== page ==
“Going out to see the in-laws this weekend. Should be a blast!”“Going out of town on a 4 day vacation. Can’t wait to see the ocean, eat some good seafood, and spend some time with my wife!”“I just don’t know how the dogs are going to be able to cope at the dog kennel for the next two weeks until we get back.”
What do all of these statements have in common? Two things, really:
They indicate that you are going to be out of town for an extended period of time.
They indicate that you are likely unintentionally sharing way too much information about yourself on social networks.
Many people don’t realize it, but everything that is posted on your social network is considered public domain – even when it is locked up as “private.” There is no privacy when it comes to the internet, and search engines will pull your status updates from sites like Twitter for the entire world to see. And what do you think the identity thief is thinking, looking at your profile and seeing that you’re going to be out of town? Yep – time to strike.
Now I’m not saying that you shouldn’t be on a social network having fun with your friends, followers, colleagues, and even complete strangers. What I am saying is that you should be careful about what you are sharing, how often you share it, and whom you share it with. The entire global community doesn’t need to know you are going on vacation for the next few days because that means your house is likely going to be empty. An identity thief could break in, look for your small fireproof safe that likely contains all your confidential information, steal it, and then pop the lock on their own time.
So how do you limit the information that you share? First of all, ignore the temptation to fully fill out your profiles. The people who need to know that you like Spaceballs, charming walks on the beach late at night, and Monday Night Raw already know this about you anyway. Don’t share it.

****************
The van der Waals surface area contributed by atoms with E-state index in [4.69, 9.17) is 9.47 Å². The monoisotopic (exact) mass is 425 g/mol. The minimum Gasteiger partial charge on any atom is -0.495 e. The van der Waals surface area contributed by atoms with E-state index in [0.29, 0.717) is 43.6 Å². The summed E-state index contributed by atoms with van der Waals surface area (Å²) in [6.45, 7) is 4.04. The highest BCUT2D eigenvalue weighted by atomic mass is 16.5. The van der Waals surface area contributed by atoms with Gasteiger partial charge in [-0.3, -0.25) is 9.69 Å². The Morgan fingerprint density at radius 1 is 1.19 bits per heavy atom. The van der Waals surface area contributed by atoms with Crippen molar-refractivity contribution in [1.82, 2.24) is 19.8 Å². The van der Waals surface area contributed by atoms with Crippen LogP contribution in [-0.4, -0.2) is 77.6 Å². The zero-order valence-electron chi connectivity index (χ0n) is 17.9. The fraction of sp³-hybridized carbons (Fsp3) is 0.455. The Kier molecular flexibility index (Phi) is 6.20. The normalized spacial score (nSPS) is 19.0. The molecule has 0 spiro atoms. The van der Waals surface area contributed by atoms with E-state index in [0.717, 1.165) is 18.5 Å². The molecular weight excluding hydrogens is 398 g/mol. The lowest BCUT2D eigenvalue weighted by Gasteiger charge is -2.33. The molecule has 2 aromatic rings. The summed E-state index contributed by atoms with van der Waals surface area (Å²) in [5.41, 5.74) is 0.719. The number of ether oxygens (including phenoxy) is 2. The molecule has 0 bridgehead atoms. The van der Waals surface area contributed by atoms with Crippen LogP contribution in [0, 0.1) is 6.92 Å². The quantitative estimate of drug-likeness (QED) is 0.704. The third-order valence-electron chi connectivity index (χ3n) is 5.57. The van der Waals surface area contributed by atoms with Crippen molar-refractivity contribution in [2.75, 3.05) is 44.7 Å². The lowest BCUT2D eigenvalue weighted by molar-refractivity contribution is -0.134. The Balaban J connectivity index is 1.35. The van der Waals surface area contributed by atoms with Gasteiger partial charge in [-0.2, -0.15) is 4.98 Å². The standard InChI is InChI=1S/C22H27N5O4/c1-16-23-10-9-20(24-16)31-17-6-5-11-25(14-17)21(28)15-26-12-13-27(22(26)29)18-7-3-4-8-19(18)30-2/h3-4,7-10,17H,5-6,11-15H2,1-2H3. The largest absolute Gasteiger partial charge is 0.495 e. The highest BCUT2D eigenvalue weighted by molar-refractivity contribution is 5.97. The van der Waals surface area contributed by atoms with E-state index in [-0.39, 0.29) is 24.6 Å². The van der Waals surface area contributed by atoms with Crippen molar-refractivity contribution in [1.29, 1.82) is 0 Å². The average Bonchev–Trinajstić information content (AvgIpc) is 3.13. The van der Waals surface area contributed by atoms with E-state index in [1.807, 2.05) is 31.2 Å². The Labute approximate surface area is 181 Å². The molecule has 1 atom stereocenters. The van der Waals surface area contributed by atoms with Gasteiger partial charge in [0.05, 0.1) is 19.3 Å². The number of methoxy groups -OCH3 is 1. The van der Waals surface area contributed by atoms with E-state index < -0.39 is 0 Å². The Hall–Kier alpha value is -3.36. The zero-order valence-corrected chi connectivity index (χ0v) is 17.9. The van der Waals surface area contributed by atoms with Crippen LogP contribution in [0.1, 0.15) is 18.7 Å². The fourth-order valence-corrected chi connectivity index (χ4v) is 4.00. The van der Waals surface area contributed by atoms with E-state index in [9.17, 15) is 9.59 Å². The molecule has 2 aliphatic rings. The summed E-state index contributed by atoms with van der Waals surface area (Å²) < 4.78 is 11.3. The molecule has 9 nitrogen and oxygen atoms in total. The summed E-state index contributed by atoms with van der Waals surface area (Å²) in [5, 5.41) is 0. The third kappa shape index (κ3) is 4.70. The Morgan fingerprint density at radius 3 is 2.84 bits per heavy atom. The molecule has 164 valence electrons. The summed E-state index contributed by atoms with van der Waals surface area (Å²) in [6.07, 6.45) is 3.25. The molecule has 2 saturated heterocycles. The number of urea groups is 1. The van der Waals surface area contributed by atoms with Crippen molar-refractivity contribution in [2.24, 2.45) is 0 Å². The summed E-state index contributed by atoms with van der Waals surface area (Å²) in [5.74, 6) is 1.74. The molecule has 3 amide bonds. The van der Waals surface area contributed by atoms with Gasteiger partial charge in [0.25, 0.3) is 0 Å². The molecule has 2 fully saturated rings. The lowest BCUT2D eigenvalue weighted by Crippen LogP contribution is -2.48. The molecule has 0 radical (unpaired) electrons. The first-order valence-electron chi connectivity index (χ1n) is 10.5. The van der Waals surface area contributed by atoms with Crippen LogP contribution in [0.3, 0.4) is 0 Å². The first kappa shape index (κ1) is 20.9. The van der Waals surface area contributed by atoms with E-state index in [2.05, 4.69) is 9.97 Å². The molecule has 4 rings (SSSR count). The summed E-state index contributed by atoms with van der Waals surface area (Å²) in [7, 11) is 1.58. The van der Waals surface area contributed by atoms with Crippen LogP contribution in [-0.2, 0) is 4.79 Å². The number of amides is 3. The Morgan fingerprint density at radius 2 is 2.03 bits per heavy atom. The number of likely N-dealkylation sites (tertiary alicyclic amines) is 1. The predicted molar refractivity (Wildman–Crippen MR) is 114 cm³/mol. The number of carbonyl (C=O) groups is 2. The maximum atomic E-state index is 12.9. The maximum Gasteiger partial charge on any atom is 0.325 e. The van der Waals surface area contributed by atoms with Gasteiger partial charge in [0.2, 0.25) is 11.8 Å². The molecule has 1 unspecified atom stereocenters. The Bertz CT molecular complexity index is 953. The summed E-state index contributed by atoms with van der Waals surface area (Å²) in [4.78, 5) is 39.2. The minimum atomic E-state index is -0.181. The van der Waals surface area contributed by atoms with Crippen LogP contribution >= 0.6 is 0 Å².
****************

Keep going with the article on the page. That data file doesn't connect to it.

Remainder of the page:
Secondly, be careful about uploading pictures from your mobile phone. This pictures contain GPS tags to them, which can be easily traced to your specific location. This can let an identity thief know via your own uploaded pictures exactly where they need to go in your home to get the information they need… and remember, a financial statement in the wrong hands is really all that is needed, and most people keep those in an unlocked file cabinet.
Thirdly, just watch what you are saying in your status updates. Not everyone needs to know that you go to the store around the same time of day to buy a Coke Zero. By doing this, you’re creating a pattern of your activities that can be easily tracked, letting an identity thief know where you are going to be so that they can take advantage of you.
By limiting the amount of information that is available to people online, you are taking an easy step to protect yourself and your identity. So take a look at your status updates, see if you tend to unintentionally overshare, and make any changes you might need to make regarding your social networking activities today. Don’t fall victim to identity theft and fraud because you can’t keep your personal information to yourself. If you have to share your entire life with the internet on a daily basis, please consider getting identity protection & credit monitoring. You can read several reviews of the best plans at this site. https://sites.google.com/site/allcreditmonitoringservices/